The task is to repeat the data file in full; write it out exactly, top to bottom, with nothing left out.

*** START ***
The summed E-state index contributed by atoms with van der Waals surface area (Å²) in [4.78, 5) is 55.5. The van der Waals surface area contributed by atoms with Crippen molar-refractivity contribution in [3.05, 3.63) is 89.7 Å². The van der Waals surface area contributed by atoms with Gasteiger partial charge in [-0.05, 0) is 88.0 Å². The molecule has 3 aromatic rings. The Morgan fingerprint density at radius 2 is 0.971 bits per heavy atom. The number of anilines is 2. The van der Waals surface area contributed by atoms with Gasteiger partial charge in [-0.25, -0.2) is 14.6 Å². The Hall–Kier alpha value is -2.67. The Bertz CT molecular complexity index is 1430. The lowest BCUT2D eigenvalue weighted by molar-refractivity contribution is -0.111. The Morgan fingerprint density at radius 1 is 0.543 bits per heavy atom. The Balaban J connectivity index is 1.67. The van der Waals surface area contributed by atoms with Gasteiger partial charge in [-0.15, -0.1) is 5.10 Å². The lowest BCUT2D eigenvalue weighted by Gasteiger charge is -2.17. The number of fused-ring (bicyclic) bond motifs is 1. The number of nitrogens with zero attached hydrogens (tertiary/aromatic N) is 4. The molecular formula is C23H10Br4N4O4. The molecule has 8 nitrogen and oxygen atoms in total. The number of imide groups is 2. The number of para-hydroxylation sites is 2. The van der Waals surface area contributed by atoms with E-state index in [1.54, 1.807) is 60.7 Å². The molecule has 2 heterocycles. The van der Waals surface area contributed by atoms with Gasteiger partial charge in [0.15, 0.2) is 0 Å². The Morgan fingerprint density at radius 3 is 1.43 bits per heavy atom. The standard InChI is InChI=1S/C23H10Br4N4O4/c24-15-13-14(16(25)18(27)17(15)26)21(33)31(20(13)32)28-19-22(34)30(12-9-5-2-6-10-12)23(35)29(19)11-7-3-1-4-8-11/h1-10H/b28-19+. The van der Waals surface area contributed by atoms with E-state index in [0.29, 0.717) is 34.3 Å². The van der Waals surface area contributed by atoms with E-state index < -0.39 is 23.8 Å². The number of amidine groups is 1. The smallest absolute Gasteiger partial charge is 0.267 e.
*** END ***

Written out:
The summed E-state index contributed by atoms with van der Waals surface area (Å²) in [4.78, 5) is 55.5. The van der Waals surface area contributed by atoms with Crippen molar-refractivity contribution in [3.05, 3.63) is 89.7 Å². The van der Waals surface area contributed by atoms with Gasteiger partial charge in [-0.05, 0) is 88.0 Å². The molecule has 3 aromatic rings. The Morgan fingerprint density at radius 2 is 0.971 bits per heavy atom. The number of anilines is 2. The van der Waals surface area contributed by atoms with Gasteiger partial charge in [-0.25, -0.2) is 14.6 Å². The Hall–Kier alpha value is -2.67. The Bertz CT molecular complexity index is 1430. The lowest BCUT2D eigenvalue weighted by molar-refractivity contribution is -0.111. The Morgan fingerprint density at radius 1 is 0.543 bits per heavy atom. The Balaban J connectivity index is 1.67. The van der Waals surface area contributed by atoms with Gasteiger partial charge in [-0.15, -0.1) is 5.10 Å². The lowest BCUT2D eigenvalue weighted by Gasteiger charge is -2.17. The number of fused-ring (bicyclic) bond motifs is 1. The number of nitrogens with zero attached hydrogens (tertiary/aromatic N) is 4. The molecular formula is C23H10Br4N4O4. The molecule has 8 nitrogen and oxygen atoms in total. The number of imide groups is 2. The number of para-hydroxylation sites is 2. The van der Waals surface area contributed by atoms with E-state index in [1.54, 1.807) is 60.7 Å². The molecule has 2 heterocycles. The van der Waals surface area contributed by atoms with Gasteiger partial charge in [0.15, 0.2) is 0 Å². The Morgan fingerprint density at radius 3 is 1.43 bits per heavy atom. The standard InChI is InChI=1S/C23H10Br4N4O4/c24-15-13-14(16(25)18(27)17(15)26)21(33)31(20(13)32)28-19-22(34)30(12-9-5-2-6-10-12)23(35)29(19)11-7-3-1-4-8-11/h1-10H/b28-19+. The van der Waals surface area contributed by atoms with E-state index in [0.29, 0.717) is 34.3 Å². The van der Waals surface area contributed by atoms with E-state index < -0.39 is 23.8 Å². The number of amidine groups is 1. The smallest absolute Gasteiger partial charge is 0.267 e.